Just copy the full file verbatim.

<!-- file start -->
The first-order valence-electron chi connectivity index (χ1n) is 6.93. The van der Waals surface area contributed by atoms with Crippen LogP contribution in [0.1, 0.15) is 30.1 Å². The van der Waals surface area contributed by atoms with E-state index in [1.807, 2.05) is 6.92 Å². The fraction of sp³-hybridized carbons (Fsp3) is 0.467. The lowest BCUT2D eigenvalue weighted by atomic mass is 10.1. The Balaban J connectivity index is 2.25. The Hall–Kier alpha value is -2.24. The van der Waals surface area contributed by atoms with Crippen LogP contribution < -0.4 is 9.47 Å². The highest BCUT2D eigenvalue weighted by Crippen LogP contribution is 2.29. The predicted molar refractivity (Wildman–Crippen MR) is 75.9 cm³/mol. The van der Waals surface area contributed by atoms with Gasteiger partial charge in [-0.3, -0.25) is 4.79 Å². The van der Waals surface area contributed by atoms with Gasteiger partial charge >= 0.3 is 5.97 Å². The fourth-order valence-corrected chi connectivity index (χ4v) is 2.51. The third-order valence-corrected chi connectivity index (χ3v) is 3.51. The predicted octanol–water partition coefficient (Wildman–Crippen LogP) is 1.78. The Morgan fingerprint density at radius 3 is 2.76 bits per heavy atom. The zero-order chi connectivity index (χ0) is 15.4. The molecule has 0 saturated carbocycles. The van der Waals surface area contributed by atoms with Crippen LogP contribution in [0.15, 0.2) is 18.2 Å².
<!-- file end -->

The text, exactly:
The first-order valence-electron chi connectivity index (χ1n) is 6.93. The van der Waals surface area contributed by atoms with Crippen LogP contribution in [0.1, 0.15) is 30.1 Å². The van der Waals surface area contributed by atoms with E-state index in [1.807, 2.05) is 6.92 Å². The fraction of sp³-hybridized carbons (Fsp3) is 0.467. The lowest BCUT2D eigenvalue weighted by atomic mass is 10.1. The Balaban J connectivity index is 2.25. The Hall–Kier alpha value is -2.24. The van der Waals surface area contributed by atoms with Crippen LogP contribution < -0.4 is 9.47 Å². The highest BCUT2D eigenvalue weighted by Crippen LogP contribution is 2.29. The predicted molar refractivity (Wildman–Crippen MR) is 75.9 cm³/mol. The van der Waals surface area contributed by atoms with Gasteiger partial charge in [-0.3, -0.25) is 4.79 Å². The van der Waals surface area contributed by atoms with Gasteiger partial charge >= 0.3 is 5.97 Å². The fourth-order valence-corrected chi connectivity index (χ4v) is 2.51. The third-order valence-corrected chi connectivity index (χ3v) is 3.51. The predicted octanol–water partition coefficient (Wildman–Crippen LogP) is 1.78. The Morgan fingerprint density at radius 3 is 2.76 bits per heavy atom. The zero-order chi connectivity index (χ0) is 15.4. The molecule has 0 saturated carbocycles. The van der Waals surface area contributed by atoms with Crippen LogP contribution in [0.15, 0.2) is 18.2 Å².